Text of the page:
Tag Archive for fires

Morning Links: Bikes and Veterans Day, bad air is bad for biking, and Wicksted murder arraignment delayed

Writing on the 100th anniversary of the end of WWI, Forbes’ Carlton Reid notes that the first British soldier killed in what was once known as the “war to end all wars” was one of us.

Meanwhile, a New Zealand writer spent a month bicycling through the fields and cemeteries of France to remember the war’s dead, and contemplate the monster of endless war.

And veteran’s group in Oklahoma City uses bicycling to fight PTSD.

On a personal note, my own grandfather was a doughboy, and fought in the trenches of Belgium and France in WWI.

I wish I knew more about what he did. But the war wasn’t something he wanted to remember.

Let alone talk about.

I hope you’ll join me today in remembering him, and all those who have served our country, on this Veteran’s Day, and thank them for the sacrifices they made.

Let’s pray that our world will one day regain its senses, and learn to settle disputes without bullets and bombs.

But until then, let’s at least take better care of those who come back home.

And remember that not all scars are visible.

Thanks to J. Patrick Lynch, who wants a copy of that poster in the upper left, which was taken from the Forbes article, for the first link. 

Then again, so do I.

………

Streetsblog has advice for confronting California’s wildfires — don’t bike until the air clears.

Smoke from a fire contains ash particles that can harm your lungs, as well as countless toxic chemicals that can do long-lasting damage.

Never mind the problems it can cause for allergy and asthma suffers.

So the best advice is, if you smell smoke, don’t ride. Or run. Or engage in any other physical activity outdoors.

………

Arraignment was delayed once again for Sandra Marie Wicksted, who’s accused of murder for using her car to kill Leslie Pray as she rode her bike in a Claremont bike lane, as well as four counts of attempted murder for swerving at other bike riders before she killed Pray.

However, delays like that aren’t unusual.

Serious cases often see a number of postponements as prosecutors attempt to work out a deal, and defense lawyers get their cases together.

………

In case you missed it over the weekend, family members identified the victim of Thursday’s fatal bike crash on Santa Monica Blvd in West LA as 31-year old Glendale resident Frank Guzman.

A GoFundMe account to help pay his funeral expenses has raised over $4,000 of the $5,000 goal in just two days.

………

Local

UCLA ER physicians say they’re seeing a jump in scooter-related injuries, averaging one a day between their two facilities; they urge all scooter users to wear a helmet.

He gets it. A member of the Pasadena Complete Streets Coalition compares road diet deniers to anti-vaxxers.

Wolfpack Hustle is postponing the Wolfpack Hustle All City Century scheduled for tonight due to poor air quality from the fires.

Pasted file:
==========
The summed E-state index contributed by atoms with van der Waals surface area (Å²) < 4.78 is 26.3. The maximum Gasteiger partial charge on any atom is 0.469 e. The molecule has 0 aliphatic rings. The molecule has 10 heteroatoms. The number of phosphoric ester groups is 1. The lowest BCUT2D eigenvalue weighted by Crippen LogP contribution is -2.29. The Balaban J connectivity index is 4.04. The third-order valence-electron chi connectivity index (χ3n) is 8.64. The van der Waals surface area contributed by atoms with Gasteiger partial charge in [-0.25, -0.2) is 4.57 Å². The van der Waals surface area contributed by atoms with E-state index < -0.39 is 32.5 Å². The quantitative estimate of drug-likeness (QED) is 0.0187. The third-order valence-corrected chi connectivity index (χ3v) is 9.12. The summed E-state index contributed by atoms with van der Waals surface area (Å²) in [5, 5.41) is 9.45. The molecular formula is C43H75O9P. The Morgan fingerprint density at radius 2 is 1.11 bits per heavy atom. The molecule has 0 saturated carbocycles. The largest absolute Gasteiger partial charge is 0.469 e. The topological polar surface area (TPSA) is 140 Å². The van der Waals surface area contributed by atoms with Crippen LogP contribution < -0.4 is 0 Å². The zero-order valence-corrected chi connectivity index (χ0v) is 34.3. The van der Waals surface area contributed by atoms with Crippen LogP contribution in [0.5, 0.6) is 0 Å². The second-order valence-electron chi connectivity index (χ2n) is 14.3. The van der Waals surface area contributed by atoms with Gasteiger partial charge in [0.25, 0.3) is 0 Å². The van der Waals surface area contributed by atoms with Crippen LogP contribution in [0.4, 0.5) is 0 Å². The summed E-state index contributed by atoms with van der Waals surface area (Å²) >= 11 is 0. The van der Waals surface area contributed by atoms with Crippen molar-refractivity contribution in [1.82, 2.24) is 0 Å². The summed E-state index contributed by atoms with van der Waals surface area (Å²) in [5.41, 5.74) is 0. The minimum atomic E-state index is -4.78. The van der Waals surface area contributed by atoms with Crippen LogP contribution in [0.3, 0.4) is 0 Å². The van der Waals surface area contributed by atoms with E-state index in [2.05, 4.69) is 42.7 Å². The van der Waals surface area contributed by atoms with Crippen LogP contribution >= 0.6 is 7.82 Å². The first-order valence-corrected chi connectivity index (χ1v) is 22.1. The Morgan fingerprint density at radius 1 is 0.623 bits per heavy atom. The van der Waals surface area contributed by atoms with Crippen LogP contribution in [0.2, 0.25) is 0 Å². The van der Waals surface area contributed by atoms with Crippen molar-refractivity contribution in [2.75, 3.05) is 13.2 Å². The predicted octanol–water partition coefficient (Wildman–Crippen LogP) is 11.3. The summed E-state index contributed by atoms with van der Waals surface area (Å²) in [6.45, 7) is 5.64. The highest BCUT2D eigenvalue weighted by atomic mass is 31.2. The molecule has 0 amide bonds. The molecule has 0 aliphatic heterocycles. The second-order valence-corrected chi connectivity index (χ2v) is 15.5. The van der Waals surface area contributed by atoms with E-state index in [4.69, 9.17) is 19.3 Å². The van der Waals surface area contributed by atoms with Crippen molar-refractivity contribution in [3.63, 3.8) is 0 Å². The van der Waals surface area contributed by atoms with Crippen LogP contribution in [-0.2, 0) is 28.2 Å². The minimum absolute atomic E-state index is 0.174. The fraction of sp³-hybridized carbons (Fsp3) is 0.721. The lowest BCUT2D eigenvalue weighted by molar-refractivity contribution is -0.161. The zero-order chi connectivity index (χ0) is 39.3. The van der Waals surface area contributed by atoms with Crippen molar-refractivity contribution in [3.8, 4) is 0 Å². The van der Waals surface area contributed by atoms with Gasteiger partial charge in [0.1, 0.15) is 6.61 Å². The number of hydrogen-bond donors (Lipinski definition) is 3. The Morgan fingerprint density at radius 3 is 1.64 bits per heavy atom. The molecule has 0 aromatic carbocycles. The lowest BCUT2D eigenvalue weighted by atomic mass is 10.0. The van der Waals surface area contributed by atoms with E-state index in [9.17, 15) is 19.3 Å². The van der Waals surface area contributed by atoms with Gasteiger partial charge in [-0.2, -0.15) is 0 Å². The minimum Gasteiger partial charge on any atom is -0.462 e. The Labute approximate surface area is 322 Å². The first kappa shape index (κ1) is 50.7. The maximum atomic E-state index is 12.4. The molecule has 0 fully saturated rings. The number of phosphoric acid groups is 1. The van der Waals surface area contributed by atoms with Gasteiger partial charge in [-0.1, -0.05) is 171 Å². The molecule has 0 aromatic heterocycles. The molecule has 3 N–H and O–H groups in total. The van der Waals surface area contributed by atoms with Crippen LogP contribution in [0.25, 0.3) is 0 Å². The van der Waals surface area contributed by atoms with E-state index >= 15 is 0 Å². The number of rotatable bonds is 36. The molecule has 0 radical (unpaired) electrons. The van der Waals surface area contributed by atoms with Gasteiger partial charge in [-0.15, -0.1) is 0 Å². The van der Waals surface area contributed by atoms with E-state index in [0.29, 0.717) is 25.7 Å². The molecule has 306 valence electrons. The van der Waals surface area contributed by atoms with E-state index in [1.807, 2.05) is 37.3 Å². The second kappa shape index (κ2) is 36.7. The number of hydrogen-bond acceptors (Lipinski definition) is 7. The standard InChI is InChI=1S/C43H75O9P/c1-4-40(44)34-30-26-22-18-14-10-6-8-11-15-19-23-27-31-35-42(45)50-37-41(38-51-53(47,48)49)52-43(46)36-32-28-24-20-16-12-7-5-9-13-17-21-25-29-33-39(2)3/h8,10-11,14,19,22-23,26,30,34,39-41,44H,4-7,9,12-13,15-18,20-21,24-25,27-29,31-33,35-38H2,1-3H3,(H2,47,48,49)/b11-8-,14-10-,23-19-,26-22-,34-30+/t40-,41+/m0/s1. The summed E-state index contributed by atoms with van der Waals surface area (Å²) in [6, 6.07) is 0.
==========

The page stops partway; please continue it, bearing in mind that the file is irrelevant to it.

State

A carfree San Diego PR agency owner is attempting to combine social equity and healthy living.

Berkeley’s mayor takes advantage of a popular bike festival to promise quick action on a protected bike lane.

Robert Leone forwards news that Campbell police corralled a bike thief using a bait bike. The LAPD won’t use bait bikes because the City Attorney’s office fears claims of entrapment.

The San Francisco Examiner suggests the only thing more perilous than riding a bike in the Bay Area is leading the city’s bicycle coalition.

 

National

A tech website looks at how bikes have changed over the past 25 years. Thanks to Mike Wilkinson for the link.

Taking a road trip by bike to the Colorado National Monument.

The war on cars may be a myth, but the war on bikes is all too real. Three Portland men face well-deserved charges for booby trapping a popular bike path by tying strings across it at face and neck level; a woman suffered cuts and bruises around her eyes, chin and neck when she ride into them.

A Minnesota college is training engineering students to design and build bicycles, both to get jobs in the bike industry, and develop skills that will transfer to other fields.

Nearly 1,000 bicyclists turned out for the annual Cranksgiving ride in St. Louis to help raise funds and collect food to the distribute to the needy over the holidays.

A Cape Cod letter writer can’t seem to imagine any reason why anyone who isn’t in financial distress would ever want to ride a bike, let alone why the city should build Complete Streets to accommodate them.

LA bike riders aren’t the only ones having trouble with blocked bike lanes; New York bike riders are pretty ticked off about it too.

 

International

Horrifying news from Trinidad & Tobago where two bicyclists were killed — including a celebrity chef — and eight others were injured when a driver plowed into a club ride, despite a police escort; the driver claimed he lost control after blowing a tire. To make matters worse, a bike advocacy group says there are no trained traffic investigators in the country.

A London assembly member questions whether the city’s Metropolitan Police are doing enough to fight bike and pedestrian deaths.

Not many American bike riders can relate to Britain’s 16,500-mile bicycling network. But the fact that half of it is “crap” due to poor maintenance and pavement conditions, that most of us can relate to.

An English city is putting up signs welcoming polite bike riders.

The UK’s BikesUpGunsDown movement aims to stop gun and knife crime by building better bike skills.

A Brit writer says the perfect bike ride is one you do with friends.

Berlin gets its first protected bike lane.

A Kiwi writer suggests that dockless bikeshare and e-scooters means it’s time for new road rules to govern how we behave around others. Meanwhile, a new homegrown dockless bikeshare is subjected to the same abuse others have suffered.